That evening I messaged Dan Gordon, founder of the Wissahickon Wanderers, a trail running club in Philadelphia that I have been a part of since 2004, and pitched the idea of collecting shoe donations from club members.  We decided that since the Wanderers are holding informal trail races each Thursday in May and also helping to put on the Wissahickon Trail Classic 10k on June 8, that we would encourage the runners and volunteers to bring their used shoes to go to the students in Ghana.

This past Thursday we collected our first round of donations and will continue to do so through June 8.  I really appreciate the support so far from the athletes in my community and it’s refreshing to see everyone come together when there is a need and they have the capacity to help.  It seems like such a small thing because everyone has used running shoes laying around, and we are so happy to be able to share something of ourselves that we often take for granted.  I thank Awolu for this opportunity and hope the students feel renewed energy as they lace up these kicks and put their best feet forward!

First box of donations

The Importance of Keeping an Eye on Your Shoes

By Debbie
November 5, 2013 on 12:15 am | In Product Information, Training | No Comments

This blog brought to you by TriSports Champion Clyde Messiah, who now makes sure he always has an extra pair of shoes at the ready. Check out his blog!

Whether you’re a triathlete, runner, or just someone who likes to stay active and fit, it’s important to have shoes that fit your foot type and gait. If you’re a runner or triathlete, you probably already have that covered; if not, get to your nearest high end running store ASAP!

Keeping track of your shoe wear is, however, equally, if not more, important. Last year I learned this lesson the hard way. I was racing Ironman 70.3 Kansas. Once I hit mile 3 of the run, I started to experience awful pain, mainly in my ankle joints and the bones of my feet. It was the classic symptoms of worn out shoes (sudden joint and bone pain). Trust me, mile 3 of a half-marathon that’s following a 1.2 mile swim and a 56 mile bike ride is not the time you want to find out your running shoes are worn out!

Shoe wear chart

So how can you tell when your shoes are done? Most running shoes have a life of 300-500 miles (but can vary based on the type of shoe, the terrain and the type of runner you are). An easy solution is to keep track of your shoe mileage. This can be done by simply looking at your regular running/training log, if you keep one; or if you average the same mileage each week, you can keep track of that. Once you get close to 300, it might not be a bad idea to buy a new pair so you have them ready. You can also check the wear patterns. Below are 2 pictures comparing worn out shoes to new shoes. For reference, you can take a good picture of your shoes when they’re brand new, or take your shoes into a running store and compare them with a new pair (an employee at a high end running store will usually be glad to help you, as well). There’s also an illustration above of the spots to monitor for wear based on the type of foot motion you have. An important thing to note is that even if you’re naturally an over-pronator or under-pronator (also called supinator), if you have the right shoe and orthotic combination you’ll most likely have a normal wear pattern. On the same note, if you do have the wear pattern of an over-pronator or under-pronator while using an orthotic, then you may want to get your shoe and orthotic combination re-evaluated to keep you healthy and prevent injury.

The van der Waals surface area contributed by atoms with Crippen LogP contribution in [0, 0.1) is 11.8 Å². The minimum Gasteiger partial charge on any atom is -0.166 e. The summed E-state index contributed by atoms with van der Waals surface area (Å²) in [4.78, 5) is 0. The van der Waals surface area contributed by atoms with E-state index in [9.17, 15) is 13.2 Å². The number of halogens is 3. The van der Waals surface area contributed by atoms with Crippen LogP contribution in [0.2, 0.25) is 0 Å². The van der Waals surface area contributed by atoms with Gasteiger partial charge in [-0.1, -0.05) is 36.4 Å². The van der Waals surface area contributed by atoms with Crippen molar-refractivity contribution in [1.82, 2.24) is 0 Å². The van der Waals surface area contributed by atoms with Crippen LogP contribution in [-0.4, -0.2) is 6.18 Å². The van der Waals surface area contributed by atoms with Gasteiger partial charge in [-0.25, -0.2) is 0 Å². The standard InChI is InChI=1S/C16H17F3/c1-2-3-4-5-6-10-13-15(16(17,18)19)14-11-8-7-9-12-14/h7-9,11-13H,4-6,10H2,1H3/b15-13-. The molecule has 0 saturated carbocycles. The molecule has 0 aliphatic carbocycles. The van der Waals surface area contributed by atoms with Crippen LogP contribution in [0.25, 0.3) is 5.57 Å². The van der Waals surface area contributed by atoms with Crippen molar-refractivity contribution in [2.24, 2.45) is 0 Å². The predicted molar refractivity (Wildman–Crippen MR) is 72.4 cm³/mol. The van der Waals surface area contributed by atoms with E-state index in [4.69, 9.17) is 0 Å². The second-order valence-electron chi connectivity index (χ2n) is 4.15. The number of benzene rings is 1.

Forefoot wear comparison

Heel wear comparison

Remember, keeping track of your shoe wear patterns is just as important as keeping up with your nutrition and bike maintenance, and can help prevent injury, keeping you on the road and in top training and racing shape!

My Secret Weapon (shhhh!)

By Debbie
October 22, 2013 on 2:58 pm | In Sponsorship, Training | No Comments

This blog brought to you by TriSports Champion and former TriSports.com employee Kris Armstrong. Hope you are enjoying that MI winter, Kris (you know you regret leaving Tucson when this time of year hits)!

One of the most common reasons for becoming a triathlete is to cross train. Swimming, biking and running provides a variety  in training that is very attractive to those bored with doing one or the other solo. The problem is that after 13 years of tri training, I am a triathlete and no long benefit like I did a few years ago. I have adapted to swimming, biking and running and even transitioning from one to the other. So what can a triathlete do to again experience cross training benefits like injury prevention/rehabilitation, improved performance and greater enjoyment of our sport? The answer for me, my secret weapon, is Triad Health and Fitness in Farmington Hills, Michigan, owned and operated by Kirk Vickers, a former trainer of the Detroit Red Wings professional hockey team. Kirk has a variety of clients, ranging from high school to professional athletes, as well as amateur athletes of all ages and those recovering from injuries. I had the privilege of working with Kirk during one of my internships for my degree in exercise science. Working with Kirk Vickers at Triad has helped me recover from injury, improved my performance and made training and competing a whole lot more fun!